[MG] Secret Ballots
stalkingtime at gmail.com
Wed Jun 2 17:31:07 EDT 2010
>> While this is generally true at some levels, it cannot be true at all
>> levels. The issue of timing and *need* requires decisions without the
>> luxury of consensus or a (both/and) grey middle. Ultimately that is
>> what the executive branch is charged with doing, for example. Make a
>> "gut" decision and live with the/any consequences.
> The issue of "urgency" has come up before, for example at:
> and my opinion is that it is a red herring.
> But more generally, I think that urgency itself is a question of consensus.
> Is there a consensus that there is an urgency in the first place? If not,
> then what need is there for action? If there is a consensus that something
> must be done right away, then people who are used to operating under
> collaborative governance systems should be able to reach a speedy consensus.
> If they all agree that something has to be done, then they are going to be
> much more willing to figure out what that something is.
This is a decent analysis, but I must say that as soon as you ask the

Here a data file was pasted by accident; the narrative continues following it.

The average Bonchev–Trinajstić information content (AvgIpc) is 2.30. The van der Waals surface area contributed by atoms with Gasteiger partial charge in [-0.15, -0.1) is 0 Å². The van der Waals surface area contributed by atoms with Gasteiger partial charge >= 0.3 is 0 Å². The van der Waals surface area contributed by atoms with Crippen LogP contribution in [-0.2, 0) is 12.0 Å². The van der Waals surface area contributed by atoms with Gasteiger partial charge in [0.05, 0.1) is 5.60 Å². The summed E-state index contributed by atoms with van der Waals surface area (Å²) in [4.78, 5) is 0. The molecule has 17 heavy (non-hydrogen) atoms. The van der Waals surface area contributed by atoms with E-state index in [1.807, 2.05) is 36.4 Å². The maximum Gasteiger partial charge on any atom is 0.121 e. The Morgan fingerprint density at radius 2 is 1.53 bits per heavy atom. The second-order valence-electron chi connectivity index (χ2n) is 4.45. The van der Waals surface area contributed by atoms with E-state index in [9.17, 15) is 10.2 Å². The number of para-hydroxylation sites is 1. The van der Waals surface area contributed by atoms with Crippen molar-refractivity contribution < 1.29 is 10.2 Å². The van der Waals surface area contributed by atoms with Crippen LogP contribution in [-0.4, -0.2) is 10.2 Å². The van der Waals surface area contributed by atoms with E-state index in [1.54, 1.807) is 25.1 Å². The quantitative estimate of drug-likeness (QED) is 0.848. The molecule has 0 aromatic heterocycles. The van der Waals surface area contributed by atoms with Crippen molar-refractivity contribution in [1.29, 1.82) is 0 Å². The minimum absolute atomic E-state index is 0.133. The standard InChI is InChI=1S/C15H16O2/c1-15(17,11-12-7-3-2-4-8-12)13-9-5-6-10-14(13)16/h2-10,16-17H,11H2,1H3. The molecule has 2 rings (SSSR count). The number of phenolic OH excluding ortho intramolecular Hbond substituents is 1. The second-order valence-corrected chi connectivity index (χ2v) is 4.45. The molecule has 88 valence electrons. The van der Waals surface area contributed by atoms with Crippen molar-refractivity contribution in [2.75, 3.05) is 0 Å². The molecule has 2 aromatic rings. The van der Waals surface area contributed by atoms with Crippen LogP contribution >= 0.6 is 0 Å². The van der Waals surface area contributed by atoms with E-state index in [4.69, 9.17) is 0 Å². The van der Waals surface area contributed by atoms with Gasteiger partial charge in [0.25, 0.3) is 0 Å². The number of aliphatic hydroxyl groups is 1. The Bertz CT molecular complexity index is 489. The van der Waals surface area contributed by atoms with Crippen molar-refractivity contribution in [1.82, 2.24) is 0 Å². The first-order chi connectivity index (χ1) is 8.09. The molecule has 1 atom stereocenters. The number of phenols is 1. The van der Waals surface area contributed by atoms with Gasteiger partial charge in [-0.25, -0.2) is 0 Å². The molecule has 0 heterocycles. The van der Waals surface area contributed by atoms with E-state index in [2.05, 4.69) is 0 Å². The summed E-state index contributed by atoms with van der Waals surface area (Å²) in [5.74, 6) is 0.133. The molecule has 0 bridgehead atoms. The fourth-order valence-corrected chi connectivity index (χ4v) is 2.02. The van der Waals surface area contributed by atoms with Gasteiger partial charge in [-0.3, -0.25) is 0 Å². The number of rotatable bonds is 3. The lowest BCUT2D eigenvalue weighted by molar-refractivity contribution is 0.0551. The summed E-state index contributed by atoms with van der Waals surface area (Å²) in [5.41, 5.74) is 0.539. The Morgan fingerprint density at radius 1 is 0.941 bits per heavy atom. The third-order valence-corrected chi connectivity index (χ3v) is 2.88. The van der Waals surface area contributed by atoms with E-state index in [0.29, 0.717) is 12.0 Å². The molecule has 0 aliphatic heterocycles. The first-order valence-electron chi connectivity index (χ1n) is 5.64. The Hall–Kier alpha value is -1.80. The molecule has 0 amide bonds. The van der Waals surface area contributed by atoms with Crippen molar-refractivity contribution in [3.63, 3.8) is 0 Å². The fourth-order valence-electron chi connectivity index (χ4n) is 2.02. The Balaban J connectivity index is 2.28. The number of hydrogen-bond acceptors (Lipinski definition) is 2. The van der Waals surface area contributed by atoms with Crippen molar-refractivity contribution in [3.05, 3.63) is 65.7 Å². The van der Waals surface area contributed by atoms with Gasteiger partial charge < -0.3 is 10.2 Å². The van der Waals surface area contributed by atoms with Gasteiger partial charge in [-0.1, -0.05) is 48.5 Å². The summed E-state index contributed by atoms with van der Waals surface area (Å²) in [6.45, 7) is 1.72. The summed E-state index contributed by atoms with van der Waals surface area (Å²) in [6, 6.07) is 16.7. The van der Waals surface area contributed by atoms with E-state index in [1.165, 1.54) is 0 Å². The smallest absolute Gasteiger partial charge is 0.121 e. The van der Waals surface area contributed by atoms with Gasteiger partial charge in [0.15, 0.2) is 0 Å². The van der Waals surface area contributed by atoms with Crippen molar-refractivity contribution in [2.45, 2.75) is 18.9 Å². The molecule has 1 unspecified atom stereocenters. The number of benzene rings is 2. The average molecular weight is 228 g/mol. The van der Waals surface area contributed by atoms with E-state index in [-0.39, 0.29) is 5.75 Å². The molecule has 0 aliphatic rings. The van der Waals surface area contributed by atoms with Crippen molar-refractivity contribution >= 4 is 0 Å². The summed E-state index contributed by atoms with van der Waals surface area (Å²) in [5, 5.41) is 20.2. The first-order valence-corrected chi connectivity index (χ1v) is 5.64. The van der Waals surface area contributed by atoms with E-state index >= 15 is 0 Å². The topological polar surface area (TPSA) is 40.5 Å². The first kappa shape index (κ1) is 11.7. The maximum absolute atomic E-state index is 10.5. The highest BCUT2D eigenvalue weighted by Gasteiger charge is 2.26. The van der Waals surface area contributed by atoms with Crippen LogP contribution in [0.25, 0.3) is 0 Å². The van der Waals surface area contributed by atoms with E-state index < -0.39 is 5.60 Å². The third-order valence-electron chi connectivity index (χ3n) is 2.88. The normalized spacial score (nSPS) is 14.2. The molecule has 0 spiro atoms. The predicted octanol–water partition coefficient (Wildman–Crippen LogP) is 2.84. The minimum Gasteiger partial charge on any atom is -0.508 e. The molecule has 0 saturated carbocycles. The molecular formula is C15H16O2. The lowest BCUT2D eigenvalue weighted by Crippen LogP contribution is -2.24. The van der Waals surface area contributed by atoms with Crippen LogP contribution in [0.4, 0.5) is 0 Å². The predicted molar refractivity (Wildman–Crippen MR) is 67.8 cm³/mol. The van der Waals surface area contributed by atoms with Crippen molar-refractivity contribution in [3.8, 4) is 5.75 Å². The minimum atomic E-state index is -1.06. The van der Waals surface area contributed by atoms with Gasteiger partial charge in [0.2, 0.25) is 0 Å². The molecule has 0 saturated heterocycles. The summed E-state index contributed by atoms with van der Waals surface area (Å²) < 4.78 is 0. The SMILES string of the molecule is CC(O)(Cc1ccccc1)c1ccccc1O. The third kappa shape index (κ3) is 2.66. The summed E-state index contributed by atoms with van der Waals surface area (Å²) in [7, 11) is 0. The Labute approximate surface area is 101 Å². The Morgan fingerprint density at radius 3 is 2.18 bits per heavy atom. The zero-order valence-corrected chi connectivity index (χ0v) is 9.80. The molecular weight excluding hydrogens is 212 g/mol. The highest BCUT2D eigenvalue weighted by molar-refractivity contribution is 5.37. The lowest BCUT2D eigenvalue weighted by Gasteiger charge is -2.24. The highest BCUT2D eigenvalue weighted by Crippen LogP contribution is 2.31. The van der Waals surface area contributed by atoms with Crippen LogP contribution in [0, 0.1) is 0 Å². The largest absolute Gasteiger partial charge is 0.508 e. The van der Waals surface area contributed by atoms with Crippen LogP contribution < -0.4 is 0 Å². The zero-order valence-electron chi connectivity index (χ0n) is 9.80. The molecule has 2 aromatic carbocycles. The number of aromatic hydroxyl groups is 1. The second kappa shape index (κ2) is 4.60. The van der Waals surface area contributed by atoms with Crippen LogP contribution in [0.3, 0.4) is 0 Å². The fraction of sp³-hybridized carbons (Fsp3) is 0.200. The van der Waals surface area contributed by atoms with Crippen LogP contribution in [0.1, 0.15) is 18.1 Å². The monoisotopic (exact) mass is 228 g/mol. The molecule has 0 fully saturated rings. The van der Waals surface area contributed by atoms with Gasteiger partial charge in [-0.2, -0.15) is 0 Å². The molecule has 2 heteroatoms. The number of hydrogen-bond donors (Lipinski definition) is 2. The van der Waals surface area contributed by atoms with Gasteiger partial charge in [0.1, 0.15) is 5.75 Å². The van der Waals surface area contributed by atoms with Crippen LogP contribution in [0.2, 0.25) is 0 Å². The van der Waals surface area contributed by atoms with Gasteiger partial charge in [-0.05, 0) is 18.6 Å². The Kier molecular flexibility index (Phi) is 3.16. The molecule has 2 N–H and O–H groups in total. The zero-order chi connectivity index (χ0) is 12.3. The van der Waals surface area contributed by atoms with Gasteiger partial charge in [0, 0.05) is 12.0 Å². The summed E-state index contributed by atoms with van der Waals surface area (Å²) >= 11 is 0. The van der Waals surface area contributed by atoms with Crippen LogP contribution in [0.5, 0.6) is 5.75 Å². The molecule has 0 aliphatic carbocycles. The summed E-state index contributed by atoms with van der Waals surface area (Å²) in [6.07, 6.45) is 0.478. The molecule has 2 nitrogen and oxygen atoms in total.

damn question: "Is this an urgent situation?" Then the answer is
*already* no. Urgent situations are one's where that luxury doesn't
exist (the mental dialog), OR the indulgence in that luxury would
create a unacceptable lack of progress. Examine carefully people who
> First, most Metagovernment projects are not starting as massive
> international or international projects; they are more focused on small
> organizations. The sort of crisis that a small organization may face usually
> does not entail life-or-death immediacy.
I'd say the issue of scale (nations vs small organizations) is a red
herring. While the scope of consequence may not be as great in the
long term, in the short term there is *need* to make progress. As a
solitary individual, for example, when faced with two equally good
choices, one must not end up like Buriden's Ass and starve oneself
> Further nuance is provided at the above link. (Most notably, that
> collaborative governance does not preclude leaders, only *empowered*
This point I think needs further debate. I think a reputation network
would offer efficient allocation of decision-making authority while
also being fair; notably, it would *not* require consensus on every
decision (but transparency and accountability take care of that).
More information about the Start